The mission is structured to be implemented in phases, starting with foundational activities to create demand and supply equilibrium and progressing towards more extensive integration of Green Hydrogen across the economy. The initial phase focuses on domestic electrolyser production and pilot projects in sectors already using hydrogen. Subsequent phases aim to expand applications and achieve cost parity with fossil fuels, significantly broadening the scope and scale of Green Hydrogen use.

The Role of Sub-National Entities in India’s Green Hydrogen Mission

The mission’s structure involves significant roles for state governments and local bodies, ensuring the development of Green Hydrogen hubs across the country. These hubs aim to leverage local renewable energy sources to produce Green Hydrogen, thus fostering regional economic growth and technological advancements. In response to the growing importance of sustainable energy, Indian states are implementing significant incentives to foster the development of Green Hydrogen. Gujarat is setting a pace by allocating ₹20 billion by 2030 to establish a 1 MMPTA Green Hydrogen capacity, with land allocation in Kutch specifically for existing companies in the sector.

Maharashtra offers robust support with a 100% electricity discount for renewable projects, including Green Hydrogen and electrolyzer manufacturing. Additionally, the first 20 Green Hydrogen refueling stations benefit from a 30% capital cost subsidy, up to ₹4.50 crore each.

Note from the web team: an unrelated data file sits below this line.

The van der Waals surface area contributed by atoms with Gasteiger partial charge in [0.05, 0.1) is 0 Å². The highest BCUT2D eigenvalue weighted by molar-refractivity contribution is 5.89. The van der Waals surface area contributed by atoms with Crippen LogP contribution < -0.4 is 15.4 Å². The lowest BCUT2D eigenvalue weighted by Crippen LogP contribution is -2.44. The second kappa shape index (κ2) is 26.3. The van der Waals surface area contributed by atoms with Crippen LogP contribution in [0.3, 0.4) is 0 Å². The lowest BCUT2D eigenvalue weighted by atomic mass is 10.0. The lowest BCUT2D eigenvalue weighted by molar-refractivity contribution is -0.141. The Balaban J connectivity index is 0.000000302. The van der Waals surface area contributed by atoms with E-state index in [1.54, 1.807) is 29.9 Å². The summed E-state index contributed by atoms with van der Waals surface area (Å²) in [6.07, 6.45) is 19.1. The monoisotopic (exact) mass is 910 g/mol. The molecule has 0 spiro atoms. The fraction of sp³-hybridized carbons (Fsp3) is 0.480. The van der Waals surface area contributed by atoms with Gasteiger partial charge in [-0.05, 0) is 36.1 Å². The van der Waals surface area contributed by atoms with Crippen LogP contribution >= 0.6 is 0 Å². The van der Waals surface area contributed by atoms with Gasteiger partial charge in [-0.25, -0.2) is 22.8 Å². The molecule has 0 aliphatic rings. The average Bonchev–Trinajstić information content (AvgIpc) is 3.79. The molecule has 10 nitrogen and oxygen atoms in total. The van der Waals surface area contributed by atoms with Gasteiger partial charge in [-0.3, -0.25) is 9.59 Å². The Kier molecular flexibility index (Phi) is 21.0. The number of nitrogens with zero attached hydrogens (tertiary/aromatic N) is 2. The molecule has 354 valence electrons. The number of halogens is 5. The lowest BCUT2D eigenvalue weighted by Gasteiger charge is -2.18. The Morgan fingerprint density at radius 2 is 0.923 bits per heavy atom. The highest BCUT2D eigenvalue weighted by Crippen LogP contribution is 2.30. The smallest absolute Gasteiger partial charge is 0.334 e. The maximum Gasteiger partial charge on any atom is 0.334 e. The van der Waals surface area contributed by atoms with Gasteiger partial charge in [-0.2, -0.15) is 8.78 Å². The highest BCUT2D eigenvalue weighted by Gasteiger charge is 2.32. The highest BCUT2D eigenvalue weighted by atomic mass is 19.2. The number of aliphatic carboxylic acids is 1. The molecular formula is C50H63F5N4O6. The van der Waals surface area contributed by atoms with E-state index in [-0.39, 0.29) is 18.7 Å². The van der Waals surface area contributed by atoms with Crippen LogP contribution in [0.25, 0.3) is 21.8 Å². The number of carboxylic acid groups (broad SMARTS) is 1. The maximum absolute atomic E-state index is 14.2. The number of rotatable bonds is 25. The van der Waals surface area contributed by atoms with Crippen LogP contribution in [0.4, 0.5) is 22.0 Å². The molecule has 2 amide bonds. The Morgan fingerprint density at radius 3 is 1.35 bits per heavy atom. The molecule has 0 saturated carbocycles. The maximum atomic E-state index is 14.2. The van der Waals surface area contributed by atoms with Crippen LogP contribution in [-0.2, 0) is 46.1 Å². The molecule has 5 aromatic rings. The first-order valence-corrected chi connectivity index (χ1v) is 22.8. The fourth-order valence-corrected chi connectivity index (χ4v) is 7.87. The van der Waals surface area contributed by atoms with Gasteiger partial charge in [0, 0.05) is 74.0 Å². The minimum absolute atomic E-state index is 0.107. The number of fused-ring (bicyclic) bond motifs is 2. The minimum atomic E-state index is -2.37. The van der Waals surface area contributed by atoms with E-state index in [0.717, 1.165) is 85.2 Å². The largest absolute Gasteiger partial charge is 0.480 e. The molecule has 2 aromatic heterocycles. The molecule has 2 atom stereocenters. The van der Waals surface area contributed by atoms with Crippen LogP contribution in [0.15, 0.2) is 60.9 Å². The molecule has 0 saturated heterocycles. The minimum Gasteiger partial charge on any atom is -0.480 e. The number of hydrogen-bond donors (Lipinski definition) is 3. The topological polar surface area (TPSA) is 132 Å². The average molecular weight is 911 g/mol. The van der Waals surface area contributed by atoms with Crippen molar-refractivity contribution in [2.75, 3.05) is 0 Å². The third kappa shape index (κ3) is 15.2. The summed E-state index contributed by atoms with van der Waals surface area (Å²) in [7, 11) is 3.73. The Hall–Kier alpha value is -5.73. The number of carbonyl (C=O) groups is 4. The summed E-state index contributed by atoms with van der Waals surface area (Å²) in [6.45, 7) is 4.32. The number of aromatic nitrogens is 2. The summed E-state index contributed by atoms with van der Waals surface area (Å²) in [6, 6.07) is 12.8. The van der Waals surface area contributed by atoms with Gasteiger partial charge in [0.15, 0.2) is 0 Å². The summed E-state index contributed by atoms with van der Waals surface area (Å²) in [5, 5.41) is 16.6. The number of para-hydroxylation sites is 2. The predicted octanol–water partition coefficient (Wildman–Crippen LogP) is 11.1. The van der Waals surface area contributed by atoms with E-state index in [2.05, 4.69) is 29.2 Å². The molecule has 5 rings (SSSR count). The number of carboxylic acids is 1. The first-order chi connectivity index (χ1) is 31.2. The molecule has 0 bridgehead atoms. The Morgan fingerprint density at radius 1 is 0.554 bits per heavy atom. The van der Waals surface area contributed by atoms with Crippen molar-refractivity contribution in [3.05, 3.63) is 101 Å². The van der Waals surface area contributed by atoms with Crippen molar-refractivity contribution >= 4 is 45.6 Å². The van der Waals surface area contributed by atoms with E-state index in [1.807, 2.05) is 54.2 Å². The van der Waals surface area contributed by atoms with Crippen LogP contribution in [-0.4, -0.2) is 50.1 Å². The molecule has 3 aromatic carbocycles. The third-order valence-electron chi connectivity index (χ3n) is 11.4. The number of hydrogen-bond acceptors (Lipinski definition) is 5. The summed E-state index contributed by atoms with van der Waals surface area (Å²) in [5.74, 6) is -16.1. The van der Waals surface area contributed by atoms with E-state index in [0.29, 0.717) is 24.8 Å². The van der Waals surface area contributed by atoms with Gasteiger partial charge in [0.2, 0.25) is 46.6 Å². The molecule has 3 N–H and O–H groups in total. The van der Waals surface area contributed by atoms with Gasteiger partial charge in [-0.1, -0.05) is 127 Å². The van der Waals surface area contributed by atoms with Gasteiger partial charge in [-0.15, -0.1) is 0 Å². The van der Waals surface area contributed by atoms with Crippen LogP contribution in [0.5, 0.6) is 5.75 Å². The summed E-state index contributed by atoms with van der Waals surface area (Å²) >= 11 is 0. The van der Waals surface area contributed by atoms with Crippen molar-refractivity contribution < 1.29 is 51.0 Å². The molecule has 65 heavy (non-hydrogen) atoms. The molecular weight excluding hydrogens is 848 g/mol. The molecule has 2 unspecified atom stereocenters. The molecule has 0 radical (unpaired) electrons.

Uttar Pradesh’s incentives include a complete exemption from land tax, land use conversion charges, and a 50% reduction in industrial water consumption charges for Green Hydrogen production. The state also offers 100% reimbursement of the State Goods and Services Tax (SGST) for Green Hydrogen/ammonia production.

Andhra Pradesh promotes the sector by waiving 100% of electricity duties for five years post-commissioning, along with a 25% reimbursement of intrastate transmission charges for the same period. Additionally, they provide SGST reimbursement on Green Hydrogen and ammonia sales for the initial five years after a project’s completion.

These strategic incentives across multiple states demonstrate India’s commitment to transitioning towards a more sustainable and green energy ecosystem, positioning the country as a leader in the global Green Hydrogen market.

Expected Outcomes by 2030

By the end of this decade, the mission aims to achieve a Green Hydrogen production capacity of at least 5 Million Metric Tonnes (MMT) per annum. This is expected to raise an investment of over ₹8 lakh crore and create more than 6 lakh jobs, substantially reducing India’s carbon footprint by curtailing nearly 50 MMT of annual greenhouse gas emissions​​.

The development of a robust certification framework for Green Hydrogen and its derivatives, as well as the establishment of an enabling policy framework, are additional measures to support the mission’s goals. These frameworks will facilitate the delivery of renewable energy for Green Hydrogen production and establish standards for equipment and production processes.

Conclusion

The National Green Hydrogen Mission represents a bold step towards transforming India’s energy landscape. By fostering a conducive ecosystem for Green Hydrogen production, the mission not only aims to reduce dependency on fossil fuel imports but also positions India at the forefront of the global clean energy transition. With coordinated governmental efforts and international collaborations, India is set to unlock a future where Green Hydrogen fuels not just industries but also contributes to sustainable development and environmental conservation.